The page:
Has anyone else ever run into a situation in which a book served to underline the fundamental differences between two people? I had this happen this weekend, when a guy was attempting to politely make small talk by telling me that he enjoyed reading (he knew I was a lit nerd), but that we probably didn't read the same types of things as he preferred science fiction and fantasy.
I assured him that I had read quite a bit of fantasy and asked him what he liked. His answer: "Well, I like... Terry Goodkind, Robert Jordan, stuff like that."
I cautiously asked, "The Terry Goodkind who wrote Wizard's First Rule?" When he replied in the affirmative, I knew that I had found a deal breaker. (For those of you who haven't read Wizard's First Rule, here's my take on it. The best one-word summation of my feelings about Terry Goodkind's writing is "blech.")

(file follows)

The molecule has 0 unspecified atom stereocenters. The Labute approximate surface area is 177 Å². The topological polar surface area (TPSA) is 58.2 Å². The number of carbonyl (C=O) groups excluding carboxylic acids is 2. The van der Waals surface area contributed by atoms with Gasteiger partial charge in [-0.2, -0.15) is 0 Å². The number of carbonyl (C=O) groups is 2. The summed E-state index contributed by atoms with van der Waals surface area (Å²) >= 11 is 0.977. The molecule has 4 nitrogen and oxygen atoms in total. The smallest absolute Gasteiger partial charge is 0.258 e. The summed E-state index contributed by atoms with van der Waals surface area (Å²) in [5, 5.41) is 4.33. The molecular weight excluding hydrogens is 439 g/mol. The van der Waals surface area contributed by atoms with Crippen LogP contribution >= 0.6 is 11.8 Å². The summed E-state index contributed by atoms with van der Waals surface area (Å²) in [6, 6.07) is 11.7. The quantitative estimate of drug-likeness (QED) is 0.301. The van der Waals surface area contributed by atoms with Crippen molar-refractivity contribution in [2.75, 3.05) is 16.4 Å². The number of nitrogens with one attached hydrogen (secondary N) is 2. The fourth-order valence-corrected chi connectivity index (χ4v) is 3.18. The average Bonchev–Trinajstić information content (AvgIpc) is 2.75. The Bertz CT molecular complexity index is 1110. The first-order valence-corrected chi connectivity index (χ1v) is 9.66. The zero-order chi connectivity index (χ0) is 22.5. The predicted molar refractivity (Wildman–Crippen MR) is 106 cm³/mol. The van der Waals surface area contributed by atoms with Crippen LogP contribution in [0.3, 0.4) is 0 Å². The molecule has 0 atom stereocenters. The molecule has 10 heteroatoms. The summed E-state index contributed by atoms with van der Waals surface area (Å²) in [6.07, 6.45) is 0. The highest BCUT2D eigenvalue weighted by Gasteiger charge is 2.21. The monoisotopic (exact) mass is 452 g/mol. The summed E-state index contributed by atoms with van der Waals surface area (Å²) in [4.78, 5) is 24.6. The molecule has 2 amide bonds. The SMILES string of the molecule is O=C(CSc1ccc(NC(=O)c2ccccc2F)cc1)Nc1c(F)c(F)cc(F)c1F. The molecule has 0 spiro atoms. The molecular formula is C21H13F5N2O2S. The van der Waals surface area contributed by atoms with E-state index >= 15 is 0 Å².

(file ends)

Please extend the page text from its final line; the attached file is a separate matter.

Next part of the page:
I don't think that most people realize how much they reveal when they name their favorite writers or books, especially a book that is polarizing as Wizard's First Rule, featuring as it does a BDSM relationship and multiple torture scenes. I'm very concious of the fact that others will pass judgment on me based on what I report as my favorite books, because that is exactly what I do.
In fact, here are a list of my "deal breaker" books, by which I mean those which make me think less of a person if listed as a favorite:
1) Wizard's First Rule, by Terry Goodkind (see above)
2) Anything by Ayn Rand (if the reader agrees with her rather than views her with a sort of horrified fascination the way I do)
3) The Harry Potter Series (while these are enjoyable, they are not "favorites" worthy)
4) Anything by Ann Coulter, Bill O'Reilly, or any other conservative pundit (for obvious reasons)